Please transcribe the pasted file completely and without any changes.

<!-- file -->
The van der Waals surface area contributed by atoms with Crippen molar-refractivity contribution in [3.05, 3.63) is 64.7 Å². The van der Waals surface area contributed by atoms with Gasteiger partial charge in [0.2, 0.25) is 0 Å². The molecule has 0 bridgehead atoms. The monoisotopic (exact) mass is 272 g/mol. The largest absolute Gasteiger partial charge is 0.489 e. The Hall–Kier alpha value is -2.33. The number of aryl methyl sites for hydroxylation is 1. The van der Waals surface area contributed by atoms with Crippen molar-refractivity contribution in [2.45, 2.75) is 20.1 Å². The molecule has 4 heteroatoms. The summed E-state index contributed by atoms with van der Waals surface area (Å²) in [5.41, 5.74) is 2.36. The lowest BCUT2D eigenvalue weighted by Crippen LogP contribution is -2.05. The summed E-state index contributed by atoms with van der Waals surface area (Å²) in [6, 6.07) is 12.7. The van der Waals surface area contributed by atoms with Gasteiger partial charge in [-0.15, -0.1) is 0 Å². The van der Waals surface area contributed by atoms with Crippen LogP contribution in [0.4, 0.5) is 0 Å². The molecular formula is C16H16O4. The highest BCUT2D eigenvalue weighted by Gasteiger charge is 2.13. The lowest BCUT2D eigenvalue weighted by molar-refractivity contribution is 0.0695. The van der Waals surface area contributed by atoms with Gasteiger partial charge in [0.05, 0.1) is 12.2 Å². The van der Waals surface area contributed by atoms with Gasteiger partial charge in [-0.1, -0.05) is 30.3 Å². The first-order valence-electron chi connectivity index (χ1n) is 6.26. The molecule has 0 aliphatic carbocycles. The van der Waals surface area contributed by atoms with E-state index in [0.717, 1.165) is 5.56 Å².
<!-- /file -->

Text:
The van der Waals surface area contributed by atoms with Crippen molar-refractivity contribution in [3.05, 3.63) is 64.7 Å². The van der Waals surface area contributed by atoms with Gasteiger partial charge in [0.2, 0.25) is 0 Å². The molecule has 0 bridgehead atoms. The monoisotopic (exact) mass is 272 g/mol. The largest absolute Gasteiger partial charge is 0.489 e. The Hall–Kier alpha value is -2.33. The number of aryl methyl sites for hydroxylation is 1. The van der Waals surface area contributed by atoms with Crippen molar-refractivity contribution in [2.45, 2.75) is 20.1 Å². The molecule has 4 heteroatoms. The summed E-state index contributed by atoms with van der Waals surface area (Å²) in [5.41, 5.74) is 2.36. The lowest BCUT2D eigenvalue weighted by Crippen LogP contribution is -2.05. The summed E-state index contributed by atoms with van der Waals surface area (Å²) in [6, 6.07) is 12.7. The van der Waals surface area contributed by atoms with Gasteiger partial charge in [-0.15, -0.1) is 0 Å². The van der Waals surface area contributed by atoms with Crippen LogP contribution in [0.4, 0.5) is 0 Å². The molecular formula is C16H16O4. The highest BCUT2D eigenvalue weighted by Gasteiger charge is 2.13. The lowest BCUT2D eigenvalue weighted by molar-refractivity contribution is 0.0695. The van der Waals surface area contributed by atoms with Gasteiger partial charge in [0.05, 0.1) is 12.2 Å². The van der Waals surface area contributed by atoms with Gasteiger partial charge in [-0.1, -0.05) is 30.3 Å². The first-order valence-electron chi connectivity index (χ1n) is 6.26. The molecule has 0 aliphatic carbocycles. The van der Waals surface area contributed by atoms with E-state index in [0.717, 1.165) is 5.56 Å².